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 Post Posted: Sun Jan 28, 2018 10:23 pm 
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HOON98 wrote:
Isn't the reason they recommend new caliper bolts after refitting the calipers is that the new bolts stretch (as they are meant to do) when properly torqued up and develop a thinner stretched 'waist' in the middle of the threaded length - which means that if you re-use old bolts they will not torque up properly second time round (because they are now stretched) and are more likely to work themselves loose?

I'm sure I read this somewhere - it was also reinforced when I examined my old caliper bolts which on close inspection did exhibit a thinner waist due to stretching of the bolt as a result of torque around the middle of the threaded length.


Good point Hoon :)

Thouigh in my experience i've only seen that 'stretching / thinner waist' once and that was the first time i removed the calipers after purchasing the bike. Since replacing with new bolts I've had the calipers off and on countless times (I'm anal about routine maintenance and have fit 3 new front tyres) i always use a torque to spec (On wet loctite threads) and have never seen the stretch again. :blahblah

I put the stretched bolts down to some monkey boy hanging on the ratchet... it's worth checking for though or if in doubt just buy new ones 8o

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 Post Posted: Sun Jan 28, 2018 11:09 pm 
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Yeah - I can't say it's something that I've ever lost any sleep about - In the past I just put it down to Honda cynically screwing as much money out of the customer as possible by specifiying excessively high maintenance standards, consequently I never bothered checking out the bolts that closely - as long as the threads looked ok I always put them straight back in after re-fitting the calipers and never had any problems - I only decided to take a closer look at the bolts after reading about the stuff discussed above e.g. the bolts being specifically designed to stretch when torqued up - and that used bolts wouldn't torque up properly due to their being stretched previously - I'm not sure if the last sentence is true - it might be a figment of my imagination - I'll have to do a bit more research and check it out.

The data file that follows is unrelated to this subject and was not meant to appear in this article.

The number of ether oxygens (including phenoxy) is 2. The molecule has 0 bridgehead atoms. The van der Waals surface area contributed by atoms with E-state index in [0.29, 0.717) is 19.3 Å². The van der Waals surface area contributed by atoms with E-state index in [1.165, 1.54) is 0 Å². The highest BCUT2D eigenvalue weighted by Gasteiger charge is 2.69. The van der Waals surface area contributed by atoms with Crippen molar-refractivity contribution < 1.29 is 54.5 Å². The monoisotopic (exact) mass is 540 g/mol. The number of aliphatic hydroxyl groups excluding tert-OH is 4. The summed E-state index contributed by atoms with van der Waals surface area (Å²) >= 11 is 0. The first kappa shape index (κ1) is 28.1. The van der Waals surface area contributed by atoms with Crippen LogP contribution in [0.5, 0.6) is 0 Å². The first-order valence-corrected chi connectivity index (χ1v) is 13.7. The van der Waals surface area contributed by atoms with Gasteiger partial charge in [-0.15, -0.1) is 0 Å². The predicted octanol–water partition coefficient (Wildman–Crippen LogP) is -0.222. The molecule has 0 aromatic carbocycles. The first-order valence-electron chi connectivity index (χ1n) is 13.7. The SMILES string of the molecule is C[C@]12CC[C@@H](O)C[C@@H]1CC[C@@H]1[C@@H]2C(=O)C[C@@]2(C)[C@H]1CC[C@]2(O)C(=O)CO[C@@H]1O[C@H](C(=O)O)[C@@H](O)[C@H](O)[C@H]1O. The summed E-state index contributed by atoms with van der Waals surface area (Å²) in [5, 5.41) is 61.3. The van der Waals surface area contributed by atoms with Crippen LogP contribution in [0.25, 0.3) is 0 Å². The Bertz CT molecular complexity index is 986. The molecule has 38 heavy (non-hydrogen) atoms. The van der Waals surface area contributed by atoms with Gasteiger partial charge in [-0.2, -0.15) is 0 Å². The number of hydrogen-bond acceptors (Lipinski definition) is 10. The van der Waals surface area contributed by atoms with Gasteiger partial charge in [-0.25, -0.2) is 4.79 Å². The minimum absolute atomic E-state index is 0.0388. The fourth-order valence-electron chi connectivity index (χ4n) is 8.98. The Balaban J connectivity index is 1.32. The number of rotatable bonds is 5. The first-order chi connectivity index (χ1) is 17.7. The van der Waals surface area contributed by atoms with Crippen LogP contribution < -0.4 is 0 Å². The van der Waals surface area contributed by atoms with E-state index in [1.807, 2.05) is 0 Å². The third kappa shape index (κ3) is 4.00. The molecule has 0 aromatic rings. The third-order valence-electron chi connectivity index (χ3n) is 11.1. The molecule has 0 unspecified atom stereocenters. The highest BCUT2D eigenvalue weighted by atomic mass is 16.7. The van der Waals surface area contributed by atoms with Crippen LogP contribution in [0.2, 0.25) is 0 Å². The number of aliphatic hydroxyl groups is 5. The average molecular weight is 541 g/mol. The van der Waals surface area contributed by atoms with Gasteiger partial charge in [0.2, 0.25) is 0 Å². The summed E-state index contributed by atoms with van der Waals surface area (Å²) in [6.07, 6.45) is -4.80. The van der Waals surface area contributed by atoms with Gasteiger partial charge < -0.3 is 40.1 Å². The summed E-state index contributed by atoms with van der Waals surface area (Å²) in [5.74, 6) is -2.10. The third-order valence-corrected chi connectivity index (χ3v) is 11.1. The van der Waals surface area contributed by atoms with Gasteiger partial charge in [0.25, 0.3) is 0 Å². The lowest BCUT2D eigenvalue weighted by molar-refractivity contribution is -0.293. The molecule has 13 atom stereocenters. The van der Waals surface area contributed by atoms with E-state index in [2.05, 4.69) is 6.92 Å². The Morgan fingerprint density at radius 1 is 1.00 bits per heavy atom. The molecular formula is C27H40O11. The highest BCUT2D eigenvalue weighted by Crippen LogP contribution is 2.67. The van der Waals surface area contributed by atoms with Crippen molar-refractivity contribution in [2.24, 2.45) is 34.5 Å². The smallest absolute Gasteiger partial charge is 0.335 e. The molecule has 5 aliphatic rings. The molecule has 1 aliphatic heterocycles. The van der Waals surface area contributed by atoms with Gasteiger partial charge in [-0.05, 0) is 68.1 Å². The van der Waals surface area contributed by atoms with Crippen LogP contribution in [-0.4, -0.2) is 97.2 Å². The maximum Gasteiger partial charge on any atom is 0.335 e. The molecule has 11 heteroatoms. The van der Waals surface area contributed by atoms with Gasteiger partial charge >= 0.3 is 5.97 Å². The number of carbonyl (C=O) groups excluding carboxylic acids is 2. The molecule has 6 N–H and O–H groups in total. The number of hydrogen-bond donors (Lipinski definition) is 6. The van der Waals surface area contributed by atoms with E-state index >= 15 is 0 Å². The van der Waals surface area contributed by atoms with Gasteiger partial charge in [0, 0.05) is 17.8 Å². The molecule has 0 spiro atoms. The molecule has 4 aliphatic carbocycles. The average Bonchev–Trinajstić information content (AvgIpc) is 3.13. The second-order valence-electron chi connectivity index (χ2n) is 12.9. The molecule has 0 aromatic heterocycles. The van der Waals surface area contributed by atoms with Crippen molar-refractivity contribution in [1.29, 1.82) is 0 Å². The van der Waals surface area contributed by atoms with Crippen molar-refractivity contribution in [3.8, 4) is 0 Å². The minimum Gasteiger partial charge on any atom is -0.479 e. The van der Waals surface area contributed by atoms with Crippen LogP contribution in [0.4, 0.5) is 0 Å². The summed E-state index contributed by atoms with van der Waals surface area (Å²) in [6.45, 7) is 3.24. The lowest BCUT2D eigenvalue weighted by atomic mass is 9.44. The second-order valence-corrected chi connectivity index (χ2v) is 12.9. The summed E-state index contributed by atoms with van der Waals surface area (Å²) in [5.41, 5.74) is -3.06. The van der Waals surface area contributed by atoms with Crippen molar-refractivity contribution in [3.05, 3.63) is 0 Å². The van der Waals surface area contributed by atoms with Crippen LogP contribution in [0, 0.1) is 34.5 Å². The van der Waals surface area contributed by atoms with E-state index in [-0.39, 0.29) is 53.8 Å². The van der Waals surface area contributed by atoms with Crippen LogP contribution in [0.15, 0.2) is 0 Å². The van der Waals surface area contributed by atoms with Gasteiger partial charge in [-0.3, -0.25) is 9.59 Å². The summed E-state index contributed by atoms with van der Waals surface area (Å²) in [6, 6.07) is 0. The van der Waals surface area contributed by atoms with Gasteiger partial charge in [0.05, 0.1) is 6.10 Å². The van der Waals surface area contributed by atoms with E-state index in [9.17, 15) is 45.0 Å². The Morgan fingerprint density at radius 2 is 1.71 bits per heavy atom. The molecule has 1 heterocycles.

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 Post Posted: Mon Jan 29, 2018 2:23 pm 
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Hornet Lord

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I tend to use copper slip or some such anti-sieze compund on the bolts (or dry) and then paint mark them.

I do tend to do a glancing once over of the obvious bolts when I go to ride.


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 Post Posted: Wed Jan 31, 2018 10:22 am 
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Victor Meldrew
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Honda caliper bolts come ready coated with some sort of dry threadlock compound, which is why they say you should use new ones each time.

As Biggabit says, wire brushing and blue Loctite works just as well.

Caliper bolts don't stretch in normal use, torque settings too low for that to happen. That said, and I'm sure I've said this before, in my early days of Hornet ownership I managed to stretch mine. I copper greased the threads, copying what I'd seen the dealers mechanic do. Then set my little 3/8" drive torque wrench to correct figure, and heaved away. And continued to heave, wrench just would not 'click'. Bolts stretched to the point at which they were visibly wasp waisted.